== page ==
A group of Maryland lawmakers is fighting for residents who have been charged
with criminal offenses for possessing small amounts of marijuana. The
change would downgrade certain types of
drug offenses out of the criminal realm, instead relegating them to the civil courts.
Instead of facing criminal charges, the violators would face punishment
akin to a parking ticket. These changes come at a time that another cadre
of legislators is pushing for marijuana legalization in the state.
In addition to lowering the penalty for such drug crimes, the proposed
measure would allow convicts to expunge previous convictions for certain
types of drug crimes. In other words, the drug offenses that are transformed
into civil matters for new defendants would also be wiped off of convicts’
criminal records. Supporters say that particular provision would have
a significant positive impact, opening career paths and other opportunities
for those who have been struggling with their old drug convictions.
Cases such as that of the Maryland woman who was pursuing her master’s
degree in education spring to mind. That woman was arrested after officers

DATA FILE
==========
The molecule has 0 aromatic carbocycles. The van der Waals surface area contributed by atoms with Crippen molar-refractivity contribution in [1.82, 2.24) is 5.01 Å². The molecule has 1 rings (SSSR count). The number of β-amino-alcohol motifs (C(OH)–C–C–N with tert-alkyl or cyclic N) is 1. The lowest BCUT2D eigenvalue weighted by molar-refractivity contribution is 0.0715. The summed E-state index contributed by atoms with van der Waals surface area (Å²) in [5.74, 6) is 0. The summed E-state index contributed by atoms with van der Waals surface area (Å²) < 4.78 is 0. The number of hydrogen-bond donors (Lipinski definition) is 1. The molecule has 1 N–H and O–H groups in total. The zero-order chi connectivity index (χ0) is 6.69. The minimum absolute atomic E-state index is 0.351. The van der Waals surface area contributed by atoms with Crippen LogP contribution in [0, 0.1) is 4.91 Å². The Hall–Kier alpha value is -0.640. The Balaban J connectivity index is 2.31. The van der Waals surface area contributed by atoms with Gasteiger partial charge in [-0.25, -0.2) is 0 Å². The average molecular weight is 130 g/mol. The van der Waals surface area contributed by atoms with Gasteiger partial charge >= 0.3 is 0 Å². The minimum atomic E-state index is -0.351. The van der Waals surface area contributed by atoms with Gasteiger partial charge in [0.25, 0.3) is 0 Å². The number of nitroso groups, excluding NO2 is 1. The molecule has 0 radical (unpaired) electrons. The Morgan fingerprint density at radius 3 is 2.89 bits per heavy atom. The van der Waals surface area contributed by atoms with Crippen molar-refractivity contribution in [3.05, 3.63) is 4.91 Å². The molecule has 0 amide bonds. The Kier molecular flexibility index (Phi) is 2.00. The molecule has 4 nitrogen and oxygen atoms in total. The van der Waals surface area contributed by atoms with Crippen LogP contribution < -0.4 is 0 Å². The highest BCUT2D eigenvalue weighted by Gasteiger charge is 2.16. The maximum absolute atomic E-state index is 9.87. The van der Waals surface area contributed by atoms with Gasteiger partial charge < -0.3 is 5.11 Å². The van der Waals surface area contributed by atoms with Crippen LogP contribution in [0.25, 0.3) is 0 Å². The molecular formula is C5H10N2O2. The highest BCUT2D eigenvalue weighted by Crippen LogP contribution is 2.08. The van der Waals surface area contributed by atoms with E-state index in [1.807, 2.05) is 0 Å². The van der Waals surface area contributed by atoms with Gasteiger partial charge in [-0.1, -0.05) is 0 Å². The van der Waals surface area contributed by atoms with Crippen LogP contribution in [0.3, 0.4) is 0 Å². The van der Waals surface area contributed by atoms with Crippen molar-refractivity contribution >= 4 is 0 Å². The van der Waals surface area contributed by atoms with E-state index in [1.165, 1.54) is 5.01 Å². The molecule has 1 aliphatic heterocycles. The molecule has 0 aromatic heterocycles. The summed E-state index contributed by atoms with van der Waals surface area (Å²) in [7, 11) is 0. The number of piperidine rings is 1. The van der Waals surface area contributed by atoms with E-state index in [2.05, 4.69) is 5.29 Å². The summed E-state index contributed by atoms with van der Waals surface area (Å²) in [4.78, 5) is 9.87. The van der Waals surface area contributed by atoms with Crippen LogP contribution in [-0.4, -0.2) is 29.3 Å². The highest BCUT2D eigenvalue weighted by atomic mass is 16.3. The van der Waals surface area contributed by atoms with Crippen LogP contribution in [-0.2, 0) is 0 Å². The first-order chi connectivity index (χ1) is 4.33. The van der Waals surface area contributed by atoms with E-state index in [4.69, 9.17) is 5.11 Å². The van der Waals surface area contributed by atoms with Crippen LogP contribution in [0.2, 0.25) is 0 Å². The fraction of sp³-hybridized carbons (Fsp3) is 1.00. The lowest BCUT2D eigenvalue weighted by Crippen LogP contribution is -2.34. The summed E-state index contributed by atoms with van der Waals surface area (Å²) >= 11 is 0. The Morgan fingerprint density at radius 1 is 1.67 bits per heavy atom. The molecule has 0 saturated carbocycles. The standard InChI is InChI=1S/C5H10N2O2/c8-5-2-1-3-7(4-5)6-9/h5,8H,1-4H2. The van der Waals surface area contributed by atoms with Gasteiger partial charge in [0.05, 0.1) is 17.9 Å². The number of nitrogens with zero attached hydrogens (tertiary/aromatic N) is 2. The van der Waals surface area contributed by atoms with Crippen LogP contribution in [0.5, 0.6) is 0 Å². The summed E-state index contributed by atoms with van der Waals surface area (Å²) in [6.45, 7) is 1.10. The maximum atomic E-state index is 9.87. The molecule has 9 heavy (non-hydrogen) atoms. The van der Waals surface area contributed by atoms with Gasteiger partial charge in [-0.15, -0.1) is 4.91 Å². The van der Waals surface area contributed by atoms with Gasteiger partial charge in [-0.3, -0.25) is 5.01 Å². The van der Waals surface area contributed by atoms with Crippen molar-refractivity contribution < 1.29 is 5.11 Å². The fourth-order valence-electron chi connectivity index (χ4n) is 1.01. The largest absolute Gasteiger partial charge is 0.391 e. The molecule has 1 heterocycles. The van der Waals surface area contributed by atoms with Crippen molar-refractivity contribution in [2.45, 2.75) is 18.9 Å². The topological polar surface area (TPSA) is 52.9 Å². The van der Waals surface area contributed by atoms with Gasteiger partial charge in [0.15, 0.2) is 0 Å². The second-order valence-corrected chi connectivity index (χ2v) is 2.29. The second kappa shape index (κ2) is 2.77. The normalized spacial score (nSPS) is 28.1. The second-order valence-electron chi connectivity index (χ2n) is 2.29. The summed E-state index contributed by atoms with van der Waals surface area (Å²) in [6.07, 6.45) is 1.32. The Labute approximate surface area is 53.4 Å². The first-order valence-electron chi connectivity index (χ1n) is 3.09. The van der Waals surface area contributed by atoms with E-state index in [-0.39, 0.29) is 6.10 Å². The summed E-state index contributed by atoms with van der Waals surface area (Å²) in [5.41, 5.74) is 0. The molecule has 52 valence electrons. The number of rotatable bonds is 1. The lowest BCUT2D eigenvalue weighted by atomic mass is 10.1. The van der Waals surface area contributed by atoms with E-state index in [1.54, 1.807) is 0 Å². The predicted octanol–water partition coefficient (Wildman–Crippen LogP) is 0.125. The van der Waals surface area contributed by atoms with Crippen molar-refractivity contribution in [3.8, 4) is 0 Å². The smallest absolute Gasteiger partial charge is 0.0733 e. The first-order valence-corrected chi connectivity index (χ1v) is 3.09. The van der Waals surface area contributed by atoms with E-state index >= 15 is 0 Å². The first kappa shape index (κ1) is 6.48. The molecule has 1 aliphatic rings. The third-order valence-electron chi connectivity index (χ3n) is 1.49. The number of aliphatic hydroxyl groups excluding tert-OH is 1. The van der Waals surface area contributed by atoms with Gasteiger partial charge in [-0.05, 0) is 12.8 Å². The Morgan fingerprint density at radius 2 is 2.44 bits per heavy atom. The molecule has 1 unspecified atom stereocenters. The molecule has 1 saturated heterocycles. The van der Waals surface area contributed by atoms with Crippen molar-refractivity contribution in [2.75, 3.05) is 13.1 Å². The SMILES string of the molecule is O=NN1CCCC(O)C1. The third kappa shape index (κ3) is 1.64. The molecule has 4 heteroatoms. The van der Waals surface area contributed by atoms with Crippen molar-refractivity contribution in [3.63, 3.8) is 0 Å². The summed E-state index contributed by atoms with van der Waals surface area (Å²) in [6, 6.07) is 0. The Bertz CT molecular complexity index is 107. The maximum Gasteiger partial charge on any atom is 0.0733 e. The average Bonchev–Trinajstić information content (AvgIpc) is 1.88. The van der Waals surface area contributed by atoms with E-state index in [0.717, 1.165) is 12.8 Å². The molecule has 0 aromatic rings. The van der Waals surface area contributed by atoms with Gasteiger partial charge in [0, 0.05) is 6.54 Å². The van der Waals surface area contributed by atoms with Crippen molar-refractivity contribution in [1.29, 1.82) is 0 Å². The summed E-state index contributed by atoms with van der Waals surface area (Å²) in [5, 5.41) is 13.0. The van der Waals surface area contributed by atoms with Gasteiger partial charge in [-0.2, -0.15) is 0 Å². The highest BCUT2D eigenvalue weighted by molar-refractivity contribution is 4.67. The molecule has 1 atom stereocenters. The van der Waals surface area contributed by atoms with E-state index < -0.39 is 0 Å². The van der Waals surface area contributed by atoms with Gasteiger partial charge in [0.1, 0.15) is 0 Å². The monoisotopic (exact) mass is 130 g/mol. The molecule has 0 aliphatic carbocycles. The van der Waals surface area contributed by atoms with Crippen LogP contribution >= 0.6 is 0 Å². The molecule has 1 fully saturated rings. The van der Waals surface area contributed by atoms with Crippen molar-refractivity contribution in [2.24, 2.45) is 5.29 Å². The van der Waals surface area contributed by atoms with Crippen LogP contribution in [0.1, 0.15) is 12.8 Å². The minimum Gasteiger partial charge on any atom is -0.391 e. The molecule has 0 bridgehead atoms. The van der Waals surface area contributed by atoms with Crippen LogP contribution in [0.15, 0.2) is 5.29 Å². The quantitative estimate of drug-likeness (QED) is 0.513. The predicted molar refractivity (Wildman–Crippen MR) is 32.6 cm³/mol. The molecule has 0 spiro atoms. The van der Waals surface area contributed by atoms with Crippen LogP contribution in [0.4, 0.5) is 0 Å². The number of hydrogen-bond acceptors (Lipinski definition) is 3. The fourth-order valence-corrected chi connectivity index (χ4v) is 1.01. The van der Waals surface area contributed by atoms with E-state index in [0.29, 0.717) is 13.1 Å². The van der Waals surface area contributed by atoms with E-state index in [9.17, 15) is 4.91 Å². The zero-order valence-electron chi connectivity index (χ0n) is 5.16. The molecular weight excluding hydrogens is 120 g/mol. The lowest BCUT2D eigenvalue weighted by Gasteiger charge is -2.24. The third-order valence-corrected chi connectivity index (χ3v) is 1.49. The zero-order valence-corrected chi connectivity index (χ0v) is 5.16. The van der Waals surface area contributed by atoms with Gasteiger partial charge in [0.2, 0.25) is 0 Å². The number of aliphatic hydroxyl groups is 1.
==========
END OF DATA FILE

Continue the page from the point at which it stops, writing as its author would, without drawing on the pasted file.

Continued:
found a minute amount of marijuana in her car; the drug had been hidden
in her passenger’s purse. Even though the woman was never convicted,
an arrest record still existed, and her teaching career was effectively
terminated. She could not even volunteer within Baltimore schools.
Defendants who have faced minor drug possession arrests should not have
to pay for the rest of their lives for one indiscretion. In the previous
case, the woman’s passenger was the one with the drugs — she
just happened to be in the defendant’s vehicle. A Maryland criminal
defense attorney may be able to help defendants facing drug offenses learn
more about their legal rights and options, even as legislators consider
Source: Bowie Patch, “Marijuana Bill Would Clean Slate for Some Past
Offenders” Megan Brockett, Capital News Service, Mar. 15, 2014